Of course, even this type of minimalist egalitarian programme would entail formidable challenges to the prerogatives of big business and the wealthy, especially after a generation of neoliberalism has accustomed the economic elite to getting what they want from politicians—Blair and Clinton almost as much as Thatcher, Reagan and Bush. It is fair to ask how an updated version of leashed capitalism could be made politically viable and sustainable if, as I argued above, a major expansion of the welfare state under neoliberalism is itself not likely to be sustainable.

In my view, the political challenges involved in constructing a renewed leashed capitalism would be at least as great as those of creating a greatly expanded welfare state within the context of an otherwise unleashed capitalism. But the important difference is, once a renewed leashed capitalism has been constructed, it should be sustainable for at least as long as the Golden Age was able to last. It would be crucial, for one thing, that private investment decisions under a renewed leashed capitalism would not be guided by global financiers. This would encourage productive activity to increase relative to destabilizing speculation. The expansion of public investment under leashed capitalism—in schools, health care, public transportation and solar power generators—would promote higher productivity and a clean environment as well as a more stable investment path than one dominated by Wall Street. It could also revive the very idea of a major public presence in establishing the economy’s growth path. An economy operating at something close to full employment in decent jobs would also mean higher average incomes, more equality and, thereby, more buoyant domestic markets. Under some circumstances, a strong domestic market can stimulate private investment even when the share of total national income going to profits has fallen.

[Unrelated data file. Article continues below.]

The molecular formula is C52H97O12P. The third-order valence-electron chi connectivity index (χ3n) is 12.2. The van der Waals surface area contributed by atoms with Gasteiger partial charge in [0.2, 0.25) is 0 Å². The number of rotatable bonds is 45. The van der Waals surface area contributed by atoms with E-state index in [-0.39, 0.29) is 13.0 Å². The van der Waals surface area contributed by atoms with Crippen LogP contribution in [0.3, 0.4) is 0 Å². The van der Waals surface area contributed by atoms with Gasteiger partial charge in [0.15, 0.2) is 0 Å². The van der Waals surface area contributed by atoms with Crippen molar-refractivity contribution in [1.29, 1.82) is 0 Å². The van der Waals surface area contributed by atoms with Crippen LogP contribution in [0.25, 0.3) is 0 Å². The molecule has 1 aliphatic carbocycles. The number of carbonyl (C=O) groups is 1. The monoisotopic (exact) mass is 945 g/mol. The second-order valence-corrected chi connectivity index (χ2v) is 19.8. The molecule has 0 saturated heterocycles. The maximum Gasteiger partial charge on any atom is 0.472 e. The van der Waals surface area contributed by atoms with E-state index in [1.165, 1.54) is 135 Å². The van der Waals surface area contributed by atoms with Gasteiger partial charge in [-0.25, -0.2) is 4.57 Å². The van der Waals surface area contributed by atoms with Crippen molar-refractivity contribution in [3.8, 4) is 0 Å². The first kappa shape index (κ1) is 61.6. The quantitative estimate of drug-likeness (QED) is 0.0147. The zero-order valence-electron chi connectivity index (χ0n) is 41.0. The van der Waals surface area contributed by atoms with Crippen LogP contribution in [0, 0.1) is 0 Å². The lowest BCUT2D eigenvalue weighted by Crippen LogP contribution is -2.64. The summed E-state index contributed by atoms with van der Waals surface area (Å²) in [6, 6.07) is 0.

Of course, there would be contradictions to this model, just as there were with the Golden Age model. After all, capitalism cannot function if capitalists are not getting something that they consider to be adequate profits. But what would satisfy capitalists as an ‘adequate’ level of profits depends on the overall political, social and moral climate. Moreover, the very real contradictions of a renewed leashed capitalism would be less severe than the efforts that would be needed to hold together a viable welfare state model trapped inside a neoliberal straightjacket. Public policy in this scenario would continue to be dominated by global finance and the effects of an ever-expanding global reserve army of labour. Meanwhile, public decision-making authority over the economy would shrivel to nothing outside the narrow realm of welfare transfers between various segments of the working class and poor.

There is one final question to consider. Given the evident failures of unleashed capitalism and the equally evident limits of leashed capitalism during the Golden Age, should the left not be again advancing a case for full-throttle socialism? My own view is that this is unrealistic, even while desirable as a longer-term vision of how to construct a just society. The problem is that, at this stage in history, we really do not know exactly what a socialist economy would look like, nor do we know how to move from our current reality of neoliberal ascendancy to something approximating one’s vision of a socialist economy. As such, in my view, socialism should be seen today as a series of challenges and questions, not as a package of obvious and ready-made answers.

The overriding challenge I take from reading Capitalism Unleashed—which may not be the message that Andrew Glyn wants to leave us with—is that the left needs to figure out how to make a revived version of leashed capitalism workable. Putting capitalism back on that leash will, among its other virtues, enable us to see more clearly what a democratic socialist economy might look like in a world where the political forces advancing egalitarianism have gathered decisive strength.

By the same author:

Anatomy of Clintonomics

Contemporary Economic Stagnation in World Historical Perspective

Response to Giovanni Arrighi

Financial Structures and Egalitarian Economic Policy